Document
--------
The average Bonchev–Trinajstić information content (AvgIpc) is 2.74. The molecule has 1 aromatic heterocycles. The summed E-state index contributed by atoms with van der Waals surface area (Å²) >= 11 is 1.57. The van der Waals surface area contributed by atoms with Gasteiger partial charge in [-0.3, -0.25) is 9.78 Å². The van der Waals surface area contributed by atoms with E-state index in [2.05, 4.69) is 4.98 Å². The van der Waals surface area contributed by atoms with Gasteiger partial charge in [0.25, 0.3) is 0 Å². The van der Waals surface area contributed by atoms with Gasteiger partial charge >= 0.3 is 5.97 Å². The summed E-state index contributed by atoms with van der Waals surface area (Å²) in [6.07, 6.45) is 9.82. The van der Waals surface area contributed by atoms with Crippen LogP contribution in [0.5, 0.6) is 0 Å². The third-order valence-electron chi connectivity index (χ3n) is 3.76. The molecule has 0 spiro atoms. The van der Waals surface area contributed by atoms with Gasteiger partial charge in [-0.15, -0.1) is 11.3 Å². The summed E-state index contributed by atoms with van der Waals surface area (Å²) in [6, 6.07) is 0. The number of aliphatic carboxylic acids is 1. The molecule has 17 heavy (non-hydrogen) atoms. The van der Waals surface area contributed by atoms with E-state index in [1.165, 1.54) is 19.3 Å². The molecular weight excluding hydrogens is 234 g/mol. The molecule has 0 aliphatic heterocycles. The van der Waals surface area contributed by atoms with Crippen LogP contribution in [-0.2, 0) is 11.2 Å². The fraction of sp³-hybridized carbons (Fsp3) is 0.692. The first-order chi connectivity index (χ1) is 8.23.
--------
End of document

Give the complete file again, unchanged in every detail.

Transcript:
The average Bonchev–Trinajstić information content (AvgIpc) is 2.74. The molecule has 1 aromatic heterocycles. The summed E-state index contributed by atoms with van der Waals surface area (Å²) >= 11 is 1.57. The van der Waals surface area contributed by atoms with Gasteiger partial charge in [-0.3, -0.25) is 9.78 Å². The van der Waals surface area contributed by atoms with E-state index in [2.05, 4.69) is 4.98 Å². The van der Waals surface area contributed by atoms with Gasteiger partial charge in [0.25, 0.3) is 0 Å². The van der Waals surface area contributed by atoms with Gasteiger partial charge >= 0.3 is 5.97 Å². The summed E-state index contributed by atoms with van der Waals surface area (Å²) in [6.07, 6.45) is 9.82. The van der Waals surface area contributed by atoms with Crippen LogP contribution in [0.5, 0.6) is 0 Å². The third-order valence-electron chi connectivity index (χ3n) is 3.76. The molecule has 0 spiro atoms. The van der Waals surface area contributed by atoms with Gasteiger partial charge in [-0.15, -0.1) is 11.3 Å². The summed E-state index contributed by atoms with van der Waals surface area (Å²) in [6, 6.07) is 0. The number of aliphatic carboxylic acids is 1. The molecule has 17 heavy (non-hydrogen) atoms. The van der Waals surface area contributed by atoms with E-state index in [1.165, 1.54) is 19.3 Å². The molecular weight excluding hydrogens is 234 g/mol. The molecule has 0 aliphatic heterocycles. The van der Waals surface area contributed by atoms with Crippen LogP contribution in [-0.2, 0) is 11.2 Å². The fraction of sp³-hybridized carbons (Fsp3) is 0.692. The first-order chi connectivity index (χ1) is 8.23.